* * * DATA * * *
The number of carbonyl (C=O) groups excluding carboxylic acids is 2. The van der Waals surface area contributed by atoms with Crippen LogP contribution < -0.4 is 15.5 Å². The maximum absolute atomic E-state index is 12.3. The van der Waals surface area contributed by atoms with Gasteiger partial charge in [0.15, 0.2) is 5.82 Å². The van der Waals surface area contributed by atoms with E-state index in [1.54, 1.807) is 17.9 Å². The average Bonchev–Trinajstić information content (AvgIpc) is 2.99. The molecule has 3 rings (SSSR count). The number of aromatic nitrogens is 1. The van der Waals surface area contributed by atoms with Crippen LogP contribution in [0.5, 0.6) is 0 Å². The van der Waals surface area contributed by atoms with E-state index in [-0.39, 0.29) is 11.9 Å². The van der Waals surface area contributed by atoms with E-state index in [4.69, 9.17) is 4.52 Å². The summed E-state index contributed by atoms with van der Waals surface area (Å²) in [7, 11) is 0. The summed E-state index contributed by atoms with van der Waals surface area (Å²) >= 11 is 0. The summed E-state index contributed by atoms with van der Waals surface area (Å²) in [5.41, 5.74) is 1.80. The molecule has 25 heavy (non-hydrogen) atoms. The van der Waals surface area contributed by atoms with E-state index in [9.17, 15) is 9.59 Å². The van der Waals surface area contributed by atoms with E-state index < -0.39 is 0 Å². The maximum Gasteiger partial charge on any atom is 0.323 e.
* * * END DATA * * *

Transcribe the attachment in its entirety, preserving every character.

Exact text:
The number of carbonyl (C=O) groups excluding carboxylic acids is 2. The van der Waals surface area contributed by atoms with Crippen LogP contribution < -0.4 is 15.5 Å². The maximum absolute atomic E-state index is 12.3. The van der Waals surface area contributed by atoms with Gasteiger partial charge in [0.15, 0.2) is 5.82 Å². The van der Waals surface area contributed by atoms with E-state index in [1.54, 1.807) is 17.9 Å². The average Bonchev–Trinajstić information content (AvgIpc) is 2.99. The molecule has 3 rings (SSSR count). The number of aromatic nitrogens is 1. The van der Waals surface area contributed by atoms with Crippen LogP contribution in [0.5, 0.6) is 0 Å². The van der Waals surface area contributed by atoms with E-state index in [-0.39, 0.29) is 11.9 Å². The van der Waals surface area contributed by atoms with E-state index in [4.69, 9.17) is 4.52 Å². The summed E-state index contributed by atoms with van der Waals surface area (Å²) in [7, 11) is 0. The summed E-state index contributed by atoms with van der Waals surface area (Å²) >= 11 is 0. The summed E-state index contributed by atoms with van der Waals surface area (Å²) in [5.41, 5.74) is 1.80. The molecule has 25 heavy (non-hydrogen) atoms. The van der Waals surface area contributed by atoms with E-state index in [9.17, 15) is 9.59 Å². The van der Waals surface area contributed by atoms with E-state index < -0.39 is 0 Å². The maximum Gasteiger partial charge on any atom is 0.323 e.